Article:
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why still use C?

no this is no trollposting and please don't get it wrong but iam very
curious why people still use C instead of other languages especially C++.

i heard people say C++ is slower than C but i can't believe that. in pieces
of the application where speed really matters you can still use "normal"
functions or even static methods which is basically the same.

in C there arent the simplest things present like constants, each struct and
enum have to be prefixed with "struct" and "enum". iam sure there is much

i don't get it why people program in C and faking OOP features(functi on
pointers in structs..) instead of using C++. are they simply masochists or
is there a logical reason?

i feel C has to benefit against C++.


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comp.lang.c.mod erated - moderation address: cl**@plethora.n et
Nov 13 '05
687 23922
Chris Hills <ch***@phaedsys .org> wrote in message news:<cl******* *********@pleth ora.net>...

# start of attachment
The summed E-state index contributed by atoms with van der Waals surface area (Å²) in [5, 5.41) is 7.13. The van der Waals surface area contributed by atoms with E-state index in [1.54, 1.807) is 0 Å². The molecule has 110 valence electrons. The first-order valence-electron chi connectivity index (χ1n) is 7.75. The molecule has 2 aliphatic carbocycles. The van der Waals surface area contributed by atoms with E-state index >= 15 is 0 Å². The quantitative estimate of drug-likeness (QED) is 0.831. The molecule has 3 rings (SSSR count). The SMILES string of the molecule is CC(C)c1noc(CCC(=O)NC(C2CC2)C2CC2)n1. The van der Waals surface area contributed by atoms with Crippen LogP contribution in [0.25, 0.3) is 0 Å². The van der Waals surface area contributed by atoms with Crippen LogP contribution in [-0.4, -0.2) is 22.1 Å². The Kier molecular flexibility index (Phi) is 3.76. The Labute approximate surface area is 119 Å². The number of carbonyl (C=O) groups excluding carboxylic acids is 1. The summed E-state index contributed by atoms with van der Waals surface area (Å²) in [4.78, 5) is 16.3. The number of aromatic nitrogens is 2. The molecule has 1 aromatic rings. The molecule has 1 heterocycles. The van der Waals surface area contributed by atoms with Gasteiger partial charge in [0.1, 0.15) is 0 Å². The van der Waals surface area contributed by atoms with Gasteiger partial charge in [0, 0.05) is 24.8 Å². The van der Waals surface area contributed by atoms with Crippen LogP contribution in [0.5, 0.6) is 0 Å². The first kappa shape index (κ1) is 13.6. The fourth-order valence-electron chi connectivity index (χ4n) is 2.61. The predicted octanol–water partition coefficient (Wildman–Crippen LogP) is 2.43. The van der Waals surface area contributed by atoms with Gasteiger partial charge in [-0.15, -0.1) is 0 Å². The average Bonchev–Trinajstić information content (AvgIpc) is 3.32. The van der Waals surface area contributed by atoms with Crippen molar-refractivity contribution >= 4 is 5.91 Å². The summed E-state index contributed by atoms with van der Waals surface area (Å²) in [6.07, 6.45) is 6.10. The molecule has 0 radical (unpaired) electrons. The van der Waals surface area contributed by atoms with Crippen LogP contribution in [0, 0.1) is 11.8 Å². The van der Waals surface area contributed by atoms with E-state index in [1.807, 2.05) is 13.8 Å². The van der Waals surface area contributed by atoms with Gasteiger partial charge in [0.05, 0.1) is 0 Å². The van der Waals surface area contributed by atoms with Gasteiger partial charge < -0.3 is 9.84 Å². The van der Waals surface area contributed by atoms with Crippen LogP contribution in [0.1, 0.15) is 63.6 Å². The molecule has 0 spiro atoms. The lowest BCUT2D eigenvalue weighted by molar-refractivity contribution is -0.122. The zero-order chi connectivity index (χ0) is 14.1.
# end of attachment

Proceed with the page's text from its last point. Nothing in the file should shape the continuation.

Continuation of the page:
Being power hungry is not the reason why an 8051 does not (normally) run
at 2Ghz.... Many 8051's work in areas where power is not a factor. They
run code from 2Kbytes to 16Mega bytes.

Yes, the usual reasons for slower clock speeds are (in my business):
- Slower rated chips are cheaper
- You don't usually need that speed
- Heat dissipation becomes a problem at high speeds
There are also many 32 and 64 bit embedded systems running that have
megabytes of code.... virtually any car radio or engine management
system. I did have the figures for the line of code in a car radio. It
was in the 100's of thousand lines! It surprised me. Engine management
systems have the odd megabyte of code.

and when things are programmed in assembler, an 8K processor can still
hold 6-8 KLOC!.

Keith Derrick (ACCU member)
PS Don't bother sending mail to my posting address, it's a spam trap.
comp.lang.c.mod erated - moderation address: cl**@plethora.n et
Nov 13 '05 #241

"Fergus Henderson" <fj*@cs.mu.oz.a u> wrote in message
news:cl******** ********@pletho ra.net...
Jerry Feldman <ga********@blu .org> writes:
Keith Thompson <ks*@cts.com> wrote:
C++ has never been a strict superset of any version of C. C++ has